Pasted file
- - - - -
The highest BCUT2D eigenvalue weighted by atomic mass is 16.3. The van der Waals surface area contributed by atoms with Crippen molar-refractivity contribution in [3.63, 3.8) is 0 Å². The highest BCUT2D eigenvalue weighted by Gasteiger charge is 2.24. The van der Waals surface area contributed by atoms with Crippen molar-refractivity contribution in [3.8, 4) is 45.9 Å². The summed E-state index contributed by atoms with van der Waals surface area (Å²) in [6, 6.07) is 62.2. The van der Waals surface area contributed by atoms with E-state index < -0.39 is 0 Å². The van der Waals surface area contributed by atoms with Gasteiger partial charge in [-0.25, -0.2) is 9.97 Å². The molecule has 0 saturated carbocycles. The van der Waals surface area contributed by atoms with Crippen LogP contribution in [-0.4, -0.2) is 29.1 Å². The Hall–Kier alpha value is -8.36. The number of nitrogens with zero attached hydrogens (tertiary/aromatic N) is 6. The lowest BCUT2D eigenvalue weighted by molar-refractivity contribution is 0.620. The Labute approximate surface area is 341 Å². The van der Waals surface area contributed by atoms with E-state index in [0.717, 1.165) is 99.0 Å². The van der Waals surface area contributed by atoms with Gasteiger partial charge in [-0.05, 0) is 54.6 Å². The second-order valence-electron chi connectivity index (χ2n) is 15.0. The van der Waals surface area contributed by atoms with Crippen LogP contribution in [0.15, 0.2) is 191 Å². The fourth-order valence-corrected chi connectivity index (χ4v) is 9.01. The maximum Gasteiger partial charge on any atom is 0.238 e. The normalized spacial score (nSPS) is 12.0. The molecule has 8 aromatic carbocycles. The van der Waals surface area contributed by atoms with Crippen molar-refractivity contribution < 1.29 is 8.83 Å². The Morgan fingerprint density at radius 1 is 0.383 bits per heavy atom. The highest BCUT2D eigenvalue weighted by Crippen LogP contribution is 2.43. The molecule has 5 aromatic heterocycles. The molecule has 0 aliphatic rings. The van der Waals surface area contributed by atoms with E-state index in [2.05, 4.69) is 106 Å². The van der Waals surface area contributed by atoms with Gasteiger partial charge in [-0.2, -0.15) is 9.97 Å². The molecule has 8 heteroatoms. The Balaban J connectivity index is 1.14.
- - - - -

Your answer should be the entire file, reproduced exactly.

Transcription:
The highest BCUT2D eigenvalue weighted by atomic mass is 16.3. The van der Waals surface area contributed by atoms with Crippen molar-refractivity contribution in [3.63, 3.8) is 0 Å². The highest BCUT2D eigenvalue weighted by Gasteiger charge is 2.24. The van der Waals surface area contributed by atoms with Crippen molar-refractivity contribution in [3.8, 4) is 45.9 Å². The summed E-state index contributed by atoms with van der Waals surface area (Å²) in [6, 6.07) is 62.2. The van der Waals surface area contributed by atoms with E-state index < -0.39 is 0 Å². The van der Waals surface area contributed by atoms with Gasteiger partial charge in [-0.25, -0.2) is 9.97 Å². The molecule has 0 saturated carbocycles. The van der Waals surface area contributed by atoms with Crippen LogP contribution in [-0.4, -0.2) is 29.1 Å². The Hall–Kier alpha value is -8.36. The number of nitrogens with zero attached hydrogens (tertiary/aromatic N) is 6. The lowest BCUT2D eigenvalue weighted by molar-refractivity contribution is 0.620. The Labute approximate surface area is 341 Å². The van der Waals surface area contributed by atoms with E-state index in [0.717, 1.165) is 99.0 Å². The van der Waals surface area contributed by atoms with Gasteiger partial charge in [-0.05, 0) is 54.6 Å². The second-order valence-electron chi connectivity index (χ2n) is 15.0. The van der Waals surface area contributed by atoms with Crippen LogP contribution in [0.15, 0.2) is 191 Å². The fourth-order valence-corrected chi connectivity index (χ4v) is 9.01. The maximum Gasteiger partial charge on any atom is 0.238 e. The normalized spacial score (nSPS) is 12.0. The molecule has 8 aromatic carbocycles. The van der Waals surface area contributed by atoms with Crippen molar-refractivity contribution < 1.29 is 8.83 Å². The Morgan fingerprint density at radius 1 is 0.383 bits per heavy atom. The highest BCUT2D eigenvalue weighted by Crippen LogP contribution is 2.43. The molecule has 5 aromatic heterocycles. The molecule has 0 aliphatic rings. The van der Waals surface area contributed by atoms with E-state index in [2.05, 4.69) is 106 Å². The van der Waals surface area contributed by atoms with Gasteiger partial charge in [-0.2, -0.15) is 9.97 Å². The molecule has 8 heteroatoms. The Balaban J connectivity index is 1.14.